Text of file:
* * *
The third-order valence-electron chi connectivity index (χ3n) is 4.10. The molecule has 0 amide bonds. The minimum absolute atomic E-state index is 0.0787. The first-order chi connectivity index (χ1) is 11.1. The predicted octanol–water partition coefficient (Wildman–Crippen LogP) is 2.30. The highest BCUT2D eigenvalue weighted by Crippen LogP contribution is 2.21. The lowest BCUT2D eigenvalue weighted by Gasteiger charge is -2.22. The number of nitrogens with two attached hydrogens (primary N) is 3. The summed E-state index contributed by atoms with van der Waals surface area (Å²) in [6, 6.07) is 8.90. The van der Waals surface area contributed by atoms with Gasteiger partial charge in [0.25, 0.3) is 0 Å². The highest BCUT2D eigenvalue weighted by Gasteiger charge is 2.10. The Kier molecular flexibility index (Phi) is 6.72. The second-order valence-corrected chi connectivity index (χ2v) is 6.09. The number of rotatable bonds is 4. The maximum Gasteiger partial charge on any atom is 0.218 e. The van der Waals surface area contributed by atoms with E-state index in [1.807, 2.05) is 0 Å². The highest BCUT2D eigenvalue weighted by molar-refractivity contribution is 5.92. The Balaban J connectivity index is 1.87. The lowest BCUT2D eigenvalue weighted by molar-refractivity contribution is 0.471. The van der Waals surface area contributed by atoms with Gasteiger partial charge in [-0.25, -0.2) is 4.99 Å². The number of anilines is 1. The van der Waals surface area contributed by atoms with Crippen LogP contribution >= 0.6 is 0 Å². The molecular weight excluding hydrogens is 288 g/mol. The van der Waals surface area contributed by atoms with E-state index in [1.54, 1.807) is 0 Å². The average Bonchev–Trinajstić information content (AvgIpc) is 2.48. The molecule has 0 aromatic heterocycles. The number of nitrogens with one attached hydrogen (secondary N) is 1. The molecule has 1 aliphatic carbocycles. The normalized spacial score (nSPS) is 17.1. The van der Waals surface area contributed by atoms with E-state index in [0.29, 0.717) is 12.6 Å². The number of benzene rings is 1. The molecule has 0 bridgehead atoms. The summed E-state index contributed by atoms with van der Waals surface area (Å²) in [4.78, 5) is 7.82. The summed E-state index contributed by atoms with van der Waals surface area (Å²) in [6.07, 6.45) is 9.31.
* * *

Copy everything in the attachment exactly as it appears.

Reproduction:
The third-order valence-electron chi connectivity index (χ3n) is 4.10. The molecule has 0 amide bonds. The minimum absolute atomic E-state index is 0.0787. The first-order chi connectivity index (χ1) is 11.1. The predicted octanol–water partition coefficient (Wildman–Crippen LogP) is 2.30. The highest BCUT2D eigenvalue weighted by Crippen LogP contribution is 2.21. The lowest BCUT2D eigenvalue weighted by Gasteiger charge is -2.22. The number of nitrogens with two attached hydrogens (primary N) is 3. The summed E-state index contributed by atoms with van der Waals surface area (Å²) in [6, 6.07) is 8.90. The van der Waals surface area contributed by atoms with Gasteiger partial charge in [0.25, 0.3) is 0 Å². The highest BCUT2D eigenvalue weighted by Gasteiger charge is 2.10. The Kier molecular flexibility index (Phi) is 6.72. The second-order valence-corrected chi connectivity index (χ2v) is 6.09. The number of rotatable bonds is 4. The maximum Gasteiger partial charge on any atom is 0.218 e. The van der Waals surface area contributed by atoms with E-state index in [1.807, 2.05) is 0 Å². The highest BCUT2D eigenvalue weighted by molar-refractivity contribution is 5.92. The Balaban J connectivity index is 1.87. The lowest BCUT2D eigenvalue weighted by molar-refractivity contribution is 0.471. The van der Waals surface area contributed by atoms with Gasteiger partial charge in [-0.25, -0.2) is 4.99 Å². The number of anilines is 1. The van der Waals surface area contributed by atoms with Crippen LogP contribution >= 0.6 is 0 Å². The molecular weight excluding hydrogens is 288 g/mol. The van der Waals surface area contributed by atoms with E-state index in [1.54, 1.807) is 0 Å². The average Bonchev–Trinajstić information content (AvgIpc) is 2.48. The molecule has 0 aromatic heterocycles. The number of nitrogens with one attached hydrogen (secondary N) is 1. The molecule has 1 aliphatic carbocycles. The normalized spacial score (nSPS) is 17.1. The van der Waals surface area contributed by atoms with E-state index in [0.29, 0.717) is 12.6 Å². The number of benzene rings is 1. The molecule has 0 bridgehead atoms. The summed E-state index contributed by atoms with van der Waals surface area (Å²) in [4.78, 5) is 7.82. The summed E-state index contributed by atoms with van der Waals surface area (Å²) in [6.07, 6.45) is 9.31.